(CNN) -- Prize money for golf's richest tournament in Dubai has been cut by 25 percent because of the global economic downturn.
The Race to Dubai has been hit by the global financial downturn.
CNN reported last month that the pay out at the Dubai World Championship in November would be massively reduced and on Monday the European Tour confirmed the revised cash rewards.
The original prize pool offered $10 million for the November 19-22 tournament with a further £10 million in a bonus pool for the leading finishers on the European Tour.
This has now been revised to $7.5 million for each category, a total of $15 million.
The winner of the tournament will receive $1.25 million, less than the $1.35 check received by the winner of the PGA Tour Championship at Atlanta later this week.
The first prize for the season-long bonus pool, which replaced the former European Order of Merit, will be $1.5 million.
"The European Tour has offered to reduce the prize money to reflect the current worldwide economic position," European Tour chief executive George O'Grady said in a statement on its official Web site www.europeantour.com
"We will jointly examine prize money levels in future years in the light of this developing global situation."
O'Grady said that the Earth course at Jumeirah Golf Estates, which is hosting the flagship event, was nearing readiness.
"We have been assured that our agreement is proceeding substantially as planned," he added.
The Race to Dubai -- a season-long competition for leading golfers who are members of the European Tour -- will decide the top 60 players to go forward to the final event.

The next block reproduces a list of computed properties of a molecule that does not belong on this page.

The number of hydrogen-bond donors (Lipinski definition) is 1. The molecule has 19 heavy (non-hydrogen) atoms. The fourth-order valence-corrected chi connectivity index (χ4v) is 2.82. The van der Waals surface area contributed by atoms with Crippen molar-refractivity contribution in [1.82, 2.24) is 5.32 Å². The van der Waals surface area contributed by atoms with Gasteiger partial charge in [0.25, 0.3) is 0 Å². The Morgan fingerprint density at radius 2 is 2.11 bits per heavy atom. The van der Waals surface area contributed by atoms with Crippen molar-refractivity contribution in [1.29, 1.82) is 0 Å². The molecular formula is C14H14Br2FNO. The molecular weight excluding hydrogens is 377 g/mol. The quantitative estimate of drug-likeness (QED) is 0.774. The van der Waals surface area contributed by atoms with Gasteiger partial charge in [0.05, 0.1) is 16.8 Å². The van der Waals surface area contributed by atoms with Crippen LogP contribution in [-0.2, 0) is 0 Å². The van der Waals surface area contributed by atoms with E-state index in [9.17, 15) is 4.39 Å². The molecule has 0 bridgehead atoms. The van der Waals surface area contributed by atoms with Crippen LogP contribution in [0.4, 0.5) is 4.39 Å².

Germany's Martin Kaymer currently leads the standings from England's Paul Casey and Northern Ireland's Rory McIlroy in third leading into the final eight counting tournaments.
A golf insider from the region told CNN that the impact of the credit crunch on Leisurecorp, the company behind the concept, and the fact the Dubai World Championship has not attracted the handful of marquee sponsors hoped for, has led to a decision to make drastic cuts.
Leisurecorp, now under the control of Dubai real estate developer Nakheel, ran into problems at the start of the year, making many staff redundant.
The flagship Jumeirah Golf Estates development is also on hold and its CEO David Spencer, the brains behind the "Race To Dubai" concept, has left the company.
Dubai's financial struggles have affected many golf business such as the Tiger Woods course where construction has been put on hold and is now believed to be up for sale.
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